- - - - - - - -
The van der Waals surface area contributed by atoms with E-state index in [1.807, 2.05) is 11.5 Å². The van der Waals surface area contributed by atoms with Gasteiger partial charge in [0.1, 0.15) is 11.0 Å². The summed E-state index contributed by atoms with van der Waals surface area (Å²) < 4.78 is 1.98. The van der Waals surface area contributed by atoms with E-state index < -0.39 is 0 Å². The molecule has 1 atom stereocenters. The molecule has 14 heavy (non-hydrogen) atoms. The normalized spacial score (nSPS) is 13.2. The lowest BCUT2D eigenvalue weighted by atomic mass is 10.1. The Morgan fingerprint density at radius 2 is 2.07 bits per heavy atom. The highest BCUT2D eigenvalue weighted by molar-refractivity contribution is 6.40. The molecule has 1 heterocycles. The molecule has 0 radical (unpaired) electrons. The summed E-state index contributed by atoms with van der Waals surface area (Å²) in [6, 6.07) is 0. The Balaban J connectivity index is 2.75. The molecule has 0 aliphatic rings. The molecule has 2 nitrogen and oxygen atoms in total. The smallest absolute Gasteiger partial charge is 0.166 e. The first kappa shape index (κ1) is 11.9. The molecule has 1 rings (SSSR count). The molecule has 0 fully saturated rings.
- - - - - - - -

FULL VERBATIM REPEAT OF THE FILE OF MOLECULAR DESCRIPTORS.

The van der Waals surface area contributed by atoms with E-state index in [1.807, 2.05) is 11.5 Å². The van der Waals surface area contributed by atoms with Gasteiger partial charge in [0.1, 0.15) is 11.0 Å². The summed E-state index contributed by atoms with van der Waals surface area (Å²) < 4.78 is 1.98. The van der Waals surface area contributed by atoms with E-state index < -0.39 is 0 Å². The molecule has 1 atom stereocenters. The molecule has 14 heavy (non-hydrogen) atoms. The normalized spacial score (nSPS) is 13.2. The lowest BCUT2D eigenvalue weighted by atomic mass is 10.1. The Morgan fingerprint density at radius 2 is 2.07 bits per heavy atom. The highest BCUT2D eigenvalue weighted by molar-refractivity contribution is 6.40. The molecule has 1 heterocycles. The molecule has 0 radical (unpaired) electrons. The summed E-state index contributed by atoms with van der Waals surface area (Å²) in [6, 6.07) is 0. The Balaban J connectivity index is 2.75. The molecule has 0 aliphatic rings. The molecule has 2 nitrogen and oxygen atoms in total. The smallest absolute Gasteiger partial charge is 0.166 e. The first kappa shape index (κ1) is 11.9. The molecule has 1 rings (SSSR count). The molecule has 0 fully saturated rings.